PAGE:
The Bank’s facilities include three subsidised staff restaurants, a coffee bar and a gymnasium. As an ECB employee, you – and your family – can join the ECB’s Sports and Cultural Club, which has some 25 sections, including badminton, cinema, dance, choir, hiking, karate, scuba diving and tennis. We also organise social events, such as a Christmas party and summer party, for our staff members and their families.
The ECB currently occupies three buildings in the centre of Frankfurt. It plans to move to a new building in the east of the city in 2014.
Local line managers are responsible for managing the performance of their staff through an ongoing and open dialogue.
Managers allocate work, define objectives, review performance, provide feedback and assess areas for development. This ongoing developmental process is consolidated once a year in a more formal appraisal exercise. The process is supported by our competency framework and corporate values.
We encourage staff members to move within the organisation in order to increase their expertise and broaden their skills. Vacancies are generally first advertised internally and staff are encouraged to apply. Some staff members also take part in intra-divisional mobility schemes and job swaps. Furthermore, there are opportunities for temporary secondment to other central banks, and European and international organisations.
We offer a wide range of in-house training, including generic and specific job-related training, personal and interpersonal skills, people management and language training. All the courses are tailored to the specific needs of our institution and staff. Staff members may also attend external courses for specific job-related training.
The health and well-being of our staff are of utmost importance to us. We therefore offer a range of flexible working arrangements, such as part-time work and teleworking, to help staff achieve a good balance between their professional and private commitments. In addition to paid maternity leave, staff members may take paternity leave, parental leave and unpaid leave on personal grounds. We also allow staff members time off work to care for sick children and other dependants, and special leave for personal or family reasons. Annual leave comprises 30.5 working days per calendar year. Robert Schuman Day and German public holidays are also observed (up to 14 working days per annum).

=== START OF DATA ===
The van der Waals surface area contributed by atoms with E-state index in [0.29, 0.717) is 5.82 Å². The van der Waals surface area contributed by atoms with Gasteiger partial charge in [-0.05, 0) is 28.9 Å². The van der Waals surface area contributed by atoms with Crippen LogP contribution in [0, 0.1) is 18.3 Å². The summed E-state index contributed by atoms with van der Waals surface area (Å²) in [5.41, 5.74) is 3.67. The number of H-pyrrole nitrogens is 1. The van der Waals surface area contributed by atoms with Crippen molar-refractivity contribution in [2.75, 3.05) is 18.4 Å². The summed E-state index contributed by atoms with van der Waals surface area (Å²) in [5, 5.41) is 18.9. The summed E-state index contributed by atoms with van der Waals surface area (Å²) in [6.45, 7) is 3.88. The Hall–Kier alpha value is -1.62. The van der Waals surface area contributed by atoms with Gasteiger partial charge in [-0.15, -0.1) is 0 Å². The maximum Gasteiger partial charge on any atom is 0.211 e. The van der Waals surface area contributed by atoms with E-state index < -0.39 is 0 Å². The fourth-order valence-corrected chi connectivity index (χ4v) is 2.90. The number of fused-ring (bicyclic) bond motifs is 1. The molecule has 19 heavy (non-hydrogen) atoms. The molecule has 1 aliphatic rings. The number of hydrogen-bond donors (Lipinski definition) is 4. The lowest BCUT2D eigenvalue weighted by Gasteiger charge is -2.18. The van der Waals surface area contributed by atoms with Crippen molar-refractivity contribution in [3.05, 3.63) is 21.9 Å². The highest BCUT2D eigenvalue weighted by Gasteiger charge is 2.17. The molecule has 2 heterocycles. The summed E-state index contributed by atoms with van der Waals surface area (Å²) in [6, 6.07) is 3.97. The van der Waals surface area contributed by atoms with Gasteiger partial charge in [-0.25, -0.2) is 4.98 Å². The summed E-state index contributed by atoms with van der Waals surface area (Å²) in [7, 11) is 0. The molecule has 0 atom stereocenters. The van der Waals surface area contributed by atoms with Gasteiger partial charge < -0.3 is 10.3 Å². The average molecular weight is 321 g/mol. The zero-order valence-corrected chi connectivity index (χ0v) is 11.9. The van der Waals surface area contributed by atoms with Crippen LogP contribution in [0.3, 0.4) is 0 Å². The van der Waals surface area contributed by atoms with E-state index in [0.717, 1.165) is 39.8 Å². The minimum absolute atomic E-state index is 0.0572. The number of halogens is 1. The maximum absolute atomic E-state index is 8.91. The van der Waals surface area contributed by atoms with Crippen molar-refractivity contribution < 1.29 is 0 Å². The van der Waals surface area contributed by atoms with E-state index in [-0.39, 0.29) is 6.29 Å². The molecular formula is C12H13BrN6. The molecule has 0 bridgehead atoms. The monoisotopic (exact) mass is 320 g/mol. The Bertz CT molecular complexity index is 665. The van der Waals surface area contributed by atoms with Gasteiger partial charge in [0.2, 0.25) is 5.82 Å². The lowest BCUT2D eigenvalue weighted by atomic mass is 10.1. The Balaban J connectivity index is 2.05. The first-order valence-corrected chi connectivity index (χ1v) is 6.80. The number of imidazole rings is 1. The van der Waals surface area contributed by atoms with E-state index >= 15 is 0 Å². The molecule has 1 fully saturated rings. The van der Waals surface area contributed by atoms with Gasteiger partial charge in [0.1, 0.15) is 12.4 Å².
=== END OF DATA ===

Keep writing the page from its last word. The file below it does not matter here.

Frankfurt am Main, where the ECB is located, is Germany’s most international city. It has a population of 670,000 and is situated on the river Main. It is a pleasant place to live, with many cultural attractions, leisure facilities and green areas. The city has a good infrastructure, with an extensive road and rail network connecting it to the rest of the country. Its airport is Europe’s second largest.
For many of our staff, working at the ECB means leaving “home” behind. This may put a strain on family life in the new environment and may make solving problems “back home” more difficult. Being an expatriate has its challenges.
To help our staff and their families to settle in more easily, we offer a range of sports and social activities to help them to integrate into the working environment and everyday life in Germany.
We provide job finding programmes and support the learning of languages for staff and family by partially reimbursing expenses for privately organised language courses.
The ECB has three externally managed childcare facilities, taking children aged from three months to six years old. They have long opening hours which cover the ECB’s working day.
For older children, the European School in Frankfurt, offers a diverse and stimulating learning environment, leading to the European baccalaureate. It is an official educational establishment controlled jointly by the governments of the European Union countries.
The European School provides a multilingual, multicultural and multi-denominational education for nursery, primary and secondary-level pupils. There are four main language sections and additional mother tongue tuition in all official EU languages.
There are also two other international schools as well as a French lycée in the Frankfurt area.